Date: 13th November 2019, Posted by mollie
I thought you may enjoy this insight into my writers life and how I handle criticism.
“Firstly, you need to believe in your remarkable gift as a beyond compelling storyteller, you are undermining your talent & some folk will have their opinion which may not sit well but that doesn’t mean you change the story in any way unless they’re in the majority. I accept that I try not to hurt (although I can be stubborn as a mule at times) but I want you to know & understand that you have an incredible gift that you share with people from all over the world. Why would you bow to the opinions of people you do not know, much less respect.
You know this resonated with me from the get-go & I can’t tell you how much I healed from sobbing out loud about their traumatic but eventually healing story.”
Golly gosh. What a ride. If there’s one thing publishing a book has taught me it’s the need to develop a tough hide.
“A fantasy. Not worth reading, total rubbish,” wrote a person on my ARC team when she reviewed Claimed by The Sheikh. Harsh. But is it true?
Total rubbish? I’m not sure how I learn from this feedback. It didn’t seem constructive at all.
So, I’m going to take Terry’s advice (also on my beta/arc team) and not take on board negative comments—unless they are constructive. And even then, I have to remind myself that I am expressing the things most important to me. I’m not a perfect writer. There is still a lot to learn. But I think it’s cruel of this reviewer to say it is a childish story.
Religious intolerance, bullying, family abuse, shame, guilt—all these are important topics I cover in my book. That and love—and its ability to heal the deepest wounds.
1.) I look for truths that I may learn from
“Thoughts and memories explicitly written,” my non-fan wrote.
Perhaps there is too much introspection and telling not showing.
But then Danielle Steel and other popular authors do this too.
2.) I look deeper into the criticism given
“I don’t like billionaire romances and I don’t read Sheikh books.”
Okay. But why did you download and then review my book – and scathingly too?
3.) Celebrate and treasure the good reviews
4.) Keep writing
I know some authors don’t read reviews. I respect their choices. But I like to know how people have enjoyed (or not) my stories. The lesson will be to realize that not everyone who reviews my books in an authentic reader of the stories I love to write. People review for many, and sometimes complex and unfathomable reasons.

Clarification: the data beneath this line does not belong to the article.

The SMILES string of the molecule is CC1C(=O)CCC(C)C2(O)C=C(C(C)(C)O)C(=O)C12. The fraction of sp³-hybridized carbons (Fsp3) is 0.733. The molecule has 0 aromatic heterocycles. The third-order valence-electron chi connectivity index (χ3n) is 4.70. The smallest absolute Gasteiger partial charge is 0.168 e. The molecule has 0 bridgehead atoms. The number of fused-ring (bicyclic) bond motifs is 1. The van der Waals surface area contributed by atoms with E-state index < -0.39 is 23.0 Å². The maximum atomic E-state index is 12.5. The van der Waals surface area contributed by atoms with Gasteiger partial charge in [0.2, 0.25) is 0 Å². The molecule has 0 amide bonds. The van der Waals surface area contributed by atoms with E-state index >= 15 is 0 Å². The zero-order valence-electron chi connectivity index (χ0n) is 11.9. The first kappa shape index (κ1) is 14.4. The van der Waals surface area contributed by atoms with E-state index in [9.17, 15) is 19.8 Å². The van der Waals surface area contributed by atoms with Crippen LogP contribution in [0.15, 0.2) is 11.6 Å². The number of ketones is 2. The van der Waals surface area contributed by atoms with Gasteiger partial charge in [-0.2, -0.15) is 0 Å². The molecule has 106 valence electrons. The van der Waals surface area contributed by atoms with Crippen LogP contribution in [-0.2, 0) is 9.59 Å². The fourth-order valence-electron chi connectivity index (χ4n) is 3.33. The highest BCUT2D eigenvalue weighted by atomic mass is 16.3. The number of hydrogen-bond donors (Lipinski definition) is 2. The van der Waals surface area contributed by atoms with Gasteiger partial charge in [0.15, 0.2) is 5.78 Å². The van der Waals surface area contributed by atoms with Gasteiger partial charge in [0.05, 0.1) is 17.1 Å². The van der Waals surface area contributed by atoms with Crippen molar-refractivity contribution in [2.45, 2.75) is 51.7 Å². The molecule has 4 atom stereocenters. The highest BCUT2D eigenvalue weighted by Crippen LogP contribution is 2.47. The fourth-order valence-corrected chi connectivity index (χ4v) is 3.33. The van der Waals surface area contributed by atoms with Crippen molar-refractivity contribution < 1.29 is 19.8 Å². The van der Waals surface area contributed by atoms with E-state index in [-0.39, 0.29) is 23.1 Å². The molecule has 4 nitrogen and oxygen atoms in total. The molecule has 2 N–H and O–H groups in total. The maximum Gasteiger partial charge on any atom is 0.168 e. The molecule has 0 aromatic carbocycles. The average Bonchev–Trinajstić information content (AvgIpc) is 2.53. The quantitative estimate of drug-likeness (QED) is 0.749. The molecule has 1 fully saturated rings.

I’d like to ask for more kindness, more constructiveness in any criticism, but I know I’m whispering in the wind.
So, instead, I practice detachment and continue on. Writing the stories I have inside, one loving word at a time.
I always love it when readers review my books (favorably!). I also love how BookBub enables readers to say what they most enjoyed. I was thrilled that ‘unpredictably’ and being ‘informative’ were some of the reasons – along, of course with love.
As I shared in the Author’s Note:
My latest book, Claimed by The Sheikh, was inspired by the sassy brilliance of Dame Zaha Hadid. (DBE RA) She was an Iraqi-British architect and the first woman to receive the Pritzker Architecture Prize, in 2004.
Tragically her life, her love, and her brilliance was cut short when she was in the prime of her career, aged 65.
Her beautiful, innovative, pioneering architecture always inspired me, as it has countless other people. Hers was not an easy journey. She once said, “If architecture doesn’t kill you you’re no good.”
She was beyond good—and architecture did kill her.
She never married and she never had children. And she was always battling the architectural paternity for validation and acceptance. Despite her career success, her life struck me as very lonely and sad.
Claimed by the Sheikh was also inspired by the tragedy in 2015 that took the lives of former New Zealand All Black legend Jerry Collins and his Canadian partner Alana Madill in France.
The crash happened at 3:10am along the highway near Béziers on the way to the city of Montpellier. They died instantly, and their baby daughter was taken to Montpellier hospital in a critical condition.
I cried such tears thinking of that baby being left an orphan. It really worried me that she would be left in the world with no parents to love and care for her.
So I wondered—what if her parents weren’t really dead? What if the two people that died were the baby’s adoptive parents? What if her biological parents were very much alive?
And then, as writers are want to do, I thought, what if the biological father was an extraordinarily wealthy sheikh who was unaware that he had fathered a child?
Why a Sheikh? In a previous incarnation as a transformational leadership coach I was on assignment in one the most dangerous prisons in New Zealand.
I very much admired the men and women who worked in these very oppressive environments to keep our world safe. I especially admired those that were committed to helping prisoners change their lives. One of the female prison oﬃcers at Rimutaka Prison knew that I was a romance novelist and asked me if I would write a book with a sheikh as the hero.
So here he is, Cheryl. I dedicate Melanie and Tariq’s love story for you.
And I also dedicate this book to the survivors of the 2019 Christchurch mosque shootings in New Zealand—and to those around the world who know that only love can bring peace.
Sometimes, the most effective way I handle criticism is to open a pack of chocolate biscuits and plough in!
To grab your copy from Amazon, click here>>https://mybook.to/ClaimedByTheSheikh
Fall in love with these contemporary heroes and heroines trying to mend their hearts, overcome their fears and find true love—read the other standalone books my Mollie to discover the friends and family who tumble into a once-in-a-lifetime-happily-ever-after affair of the heart themselves. 5-star reviews